Resources for Patients and their Families

Stage 4 Mesothelioma

Stage 4 mesothelioma is the most advanced stage of the disease. In Stage 4, the cancer has spread beyond the initial area, and the prognosis is very poor. The life expectancy of patients diagnosed with Stage 4 mesothelioma is usually a year or less.

Defining Stage 4 Mesothelioma

The standard way of classifying the severity and progression of cancer is using a four-tiered staging system. In this system, Stage 4 mesothelioma is the latest stage, and is usually considered terminal.

Stage IV Mesothelioma Illustration Lungs Icon
Stage 4 Mesothelioma

The most notable feature of Stage 4 mesothelioma is that the cancer has spread beyond its point of origin. This circumstance, known as metastasis, means that cancerous cells can be found throughout the body, including in lymph nodes and organs far from where it started.

Different staging systems have a slightly different definition of Stage 4:

Butchart System

The disease has dispersed throughout the bloodstream to distant organs.

TNM System

The tumor has metastasized throughout the body. Other organs and lymph nodes are involved – both nearby and distant.

Brigham System

The spreading of the disease has made surgery no longer possible. There is a high likelihood for recurrence if tumors are indeed removed.

Stage 4 Mesothelioma Symptoms

The symptoms of Stage 4 mesothelioma are usually quite severe, and often they are spread through the body, not being limited to the area where the cancer first developed.

Common symptoms of Stage 4 mesothelioma include:

  • General feeling of unwellness or fatigue
  • Difficulty breathing and shortness of breath (dyspnea)
  • Dysphagia (difficulty swallowing)
  • Pain and tightness in the chest
  • Night sweats and fever
  • Abdominal pain and discomfort
  • Accumulation of fluid in the chest or abdomen
  • Hemoptysis (coughing up blood)
  • Unexplained loss of weight

Prognosis for Stage 4 Mesothelioma

The median survival period for patients diagnosed with Stage 4 mesothelioma is about 12 months. In most cases, the cancer will continue to spread, resulting in respiratory or heart failure.

A patient’s individual life expectancy will differ depending on their age, gender, and overall health, as well as the mesothelioma location, cell type, and other factors.

Stage 4 Mesothelioma Treatment Protocols

In most cases, Stage 4 mesothelioma cannot be successfully cured. Therefore, therapy is usually limited to palliative care, meaning that it focuses on reducing pain and discomfort and improving quality of life.

Conventional multimodal treatment plans that combine surgery, radiation, and chemotherapy are not typically used for Stage 4 mesothelioma patients. Individual therapies, however, are sometimes used to manage pain and discomfort.


Surgery can remove one or more tumors, which can help relieve symptoms. Other procedures, such as thoracentesis, can remove fluid to ease discomfort.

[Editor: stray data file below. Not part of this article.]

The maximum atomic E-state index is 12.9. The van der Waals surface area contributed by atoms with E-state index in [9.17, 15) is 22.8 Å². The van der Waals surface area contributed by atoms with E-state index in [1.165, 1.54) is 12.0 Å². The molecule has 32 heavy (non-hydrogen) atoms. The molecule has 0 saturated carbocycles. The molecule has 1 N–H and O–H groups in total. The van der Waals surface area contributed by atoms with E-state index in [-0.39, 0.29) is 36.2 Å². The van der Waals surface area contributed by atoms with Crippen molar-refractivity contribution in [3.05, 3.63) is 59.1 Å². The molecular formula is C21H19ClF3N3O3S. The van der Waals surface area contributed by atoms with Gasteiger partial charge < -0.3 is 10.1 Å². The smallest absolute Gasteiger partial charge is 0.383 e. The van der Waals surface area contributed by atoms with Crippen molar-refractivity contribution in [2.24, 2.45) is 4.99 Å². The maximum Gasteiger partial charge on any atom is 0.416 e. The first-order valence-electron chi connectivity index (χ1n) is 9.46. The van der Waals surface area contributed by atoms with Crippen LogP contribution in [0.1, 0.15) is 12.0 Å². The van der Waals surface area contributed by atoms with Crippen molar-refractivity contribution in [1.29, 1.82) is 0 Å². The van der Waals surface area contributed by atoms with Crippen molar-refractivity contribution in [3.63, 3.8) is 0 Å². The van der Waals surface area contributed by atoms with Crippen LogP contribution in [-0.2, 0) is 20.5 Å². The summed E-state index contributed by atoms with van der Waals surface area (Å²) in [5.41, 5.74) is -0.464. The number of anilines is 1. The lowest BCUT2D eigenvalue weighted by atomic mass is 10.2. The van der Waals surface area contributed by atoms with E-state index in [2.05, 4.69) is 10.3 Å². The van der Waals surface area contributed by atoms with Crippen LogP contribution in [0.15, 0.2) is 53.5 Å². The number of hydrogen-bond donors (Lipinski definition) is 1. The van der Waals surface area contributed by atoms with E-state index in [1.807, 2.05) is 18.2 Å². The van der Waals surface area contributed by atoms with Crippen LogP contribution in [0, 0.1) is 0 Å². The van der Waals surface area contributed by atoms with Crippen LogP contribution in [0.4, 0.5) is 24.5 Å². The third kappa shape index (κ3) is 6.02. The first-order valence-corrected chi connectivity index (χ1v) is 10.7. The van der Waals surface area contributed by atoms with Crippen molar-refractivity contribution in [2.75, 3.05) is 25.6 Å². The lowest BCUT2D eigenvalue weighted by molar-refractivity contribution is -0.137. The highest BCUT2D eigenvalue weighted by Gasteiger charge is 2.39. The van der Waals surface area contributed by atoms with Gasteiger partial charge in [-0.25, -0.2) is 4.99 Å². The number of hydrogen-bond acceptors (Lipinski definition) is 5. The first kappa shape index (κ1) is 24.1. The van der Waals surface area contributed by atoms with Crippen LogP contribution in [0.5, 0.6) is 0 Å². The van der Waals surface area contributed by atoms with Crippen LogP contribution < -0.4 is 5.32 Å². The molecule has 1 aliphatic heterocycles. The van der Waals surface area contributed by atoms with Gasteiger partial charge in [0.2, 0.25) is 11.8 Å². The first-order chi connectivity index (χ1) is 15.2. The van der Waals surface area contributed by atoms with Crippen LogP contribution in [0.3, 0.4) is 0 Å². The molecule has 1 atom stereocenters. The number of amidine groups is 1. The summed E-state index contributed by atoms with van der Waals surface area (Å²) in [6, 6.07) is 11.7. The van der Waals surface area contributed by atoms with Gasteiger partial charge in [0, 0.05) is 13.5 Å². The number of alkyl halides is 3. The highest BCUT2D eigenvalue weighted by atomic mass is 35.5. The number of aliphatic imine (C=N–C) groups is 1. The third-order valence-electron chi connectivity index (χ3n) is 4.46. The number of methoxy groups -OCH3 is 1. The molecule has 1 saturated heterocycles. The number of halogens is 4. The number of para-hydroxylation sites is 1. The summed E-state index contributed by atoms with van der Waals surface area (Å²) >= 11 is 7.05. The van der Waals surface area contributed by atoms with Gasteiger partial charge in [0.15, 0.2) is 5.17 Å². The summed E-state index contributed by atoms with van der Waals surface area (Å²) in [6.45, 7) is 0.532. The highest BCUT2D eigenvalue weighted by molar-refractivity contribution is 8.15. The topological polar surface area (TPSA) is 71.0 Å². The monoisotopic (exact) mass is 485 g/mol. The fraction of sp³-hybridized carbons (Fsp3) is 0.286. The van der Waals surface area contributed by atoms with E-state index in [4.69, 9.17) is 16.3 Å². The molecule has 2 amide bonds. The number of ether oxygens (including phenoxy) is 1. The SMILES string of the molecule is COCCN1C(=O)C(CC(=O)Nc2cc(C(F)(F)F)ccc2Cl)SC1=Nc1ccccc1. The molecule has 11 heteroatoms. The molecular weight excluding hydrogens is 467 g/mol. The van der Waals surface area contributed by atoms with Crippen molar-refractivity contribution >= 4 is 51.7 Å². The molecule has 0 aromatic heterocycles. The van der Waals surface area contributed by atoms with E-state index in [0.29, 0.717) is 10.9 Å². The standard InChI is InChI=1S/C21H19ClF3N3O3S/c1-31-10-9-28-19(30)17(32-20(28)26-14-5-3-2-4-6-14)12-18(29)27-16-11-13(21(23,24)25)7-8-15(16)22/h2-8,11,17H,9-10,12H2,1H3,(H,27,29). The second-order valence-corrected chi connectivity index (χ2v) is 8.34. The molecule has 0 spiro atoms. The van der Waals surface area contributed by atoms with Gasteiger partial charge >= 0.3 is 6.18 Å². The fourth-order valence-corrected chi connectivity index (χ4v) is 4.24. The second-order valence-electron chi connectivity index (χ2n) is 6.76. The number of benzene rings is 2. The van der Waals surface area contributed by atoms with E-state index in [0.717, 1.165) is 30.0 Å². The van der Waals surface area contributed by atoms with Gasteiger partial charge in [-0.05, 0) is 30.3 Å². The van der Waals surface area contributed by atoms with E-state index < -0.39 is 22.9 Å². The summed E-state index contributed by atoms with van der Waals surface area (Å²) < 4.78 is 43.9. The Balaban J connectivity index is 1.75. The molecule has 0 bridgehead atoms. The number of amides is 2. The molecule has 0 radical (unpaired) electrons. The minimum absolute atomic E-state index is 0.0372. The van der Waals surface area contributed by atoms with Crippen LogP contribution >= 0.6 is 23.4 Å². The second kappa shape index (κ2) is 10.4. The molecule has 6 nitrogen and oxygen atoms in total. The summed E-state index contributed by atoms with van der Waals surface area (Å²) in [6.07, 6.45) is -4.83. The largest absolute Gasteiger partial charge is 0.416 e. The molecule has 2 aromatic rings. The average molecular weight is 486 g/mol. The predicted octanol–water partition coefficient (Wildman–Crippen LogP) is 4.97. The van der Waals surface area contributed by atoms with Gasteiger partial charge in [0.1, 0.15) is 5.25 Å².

Chemotherapy may lessen pain for some patients, but it can also have considerable risks at Stage 4. In some cases, after removing the tumor(s), chemotherapy can slow metastasis.


Radiation is rarely recommended for Stage 4 mesothelioma; however, in some cases it can help reduce tumor size to relieve pressure on the chest or abdomen.

Experimental Treatments and Clinical Trials

In some cases, experimental treatments such as immunotherapy, gene therapy, and other emerging therapies may be available through clinical trials. If you or a loved one has been diagnosed with Stage 4 mesothelioma, you may want to connect with a cancer center to see if a clinical trial is available.

Financial Assistance for Stage 4 Mesothelioma

Medical treatment costs can be significant for individuals who are diagnosed with Stage 4 mesothelioma. Sometimes insurance companies may not cover the cost of diagnostic tests, clinical trials, or other experimental treatments.

If you or a loved one is diagnosed, you should strongly consider taking steps to help offset this potential financial burden. Learn more about the financial assistance that is available to you if you or a loved one has been diagnosed with mesothelioma and exposed to asbestos.


Cao C., et al. Staging of patients after extrapleural pneumonectomy for malignant pleural mesothelioma—institutional review and current update. Interactive Cardiovascular and Thoracic Surgery. 2011;12(5): 754-757. doi: 10.1510/icvts.2010.262972

Dodson R. and Hammar S. Asbestos: Risk Assessment, Epidemiology, and Health Effects. Boca Raton, FL: Taylor & Francis; 2006.

Galateau-Salle F. Pathology of Malignant Mesothelioma. London: Springer-Verlag London Limited; 2006.

Heelan RT, et al. Staging of malignant pleural mesothelioma: comparison of CT and MR imaging. American Journal of Roentgenology. 1999;172(4):1039-1047. doi: 10.2214/ajr.172.4.10587144

Rusch VW, Venkatraman E. The importance of surgical staging in the treatment of malignant pleural mesothelioma. Journal of Thoracic Cardiovascular Surgery. 1996;111(4): 815-825.

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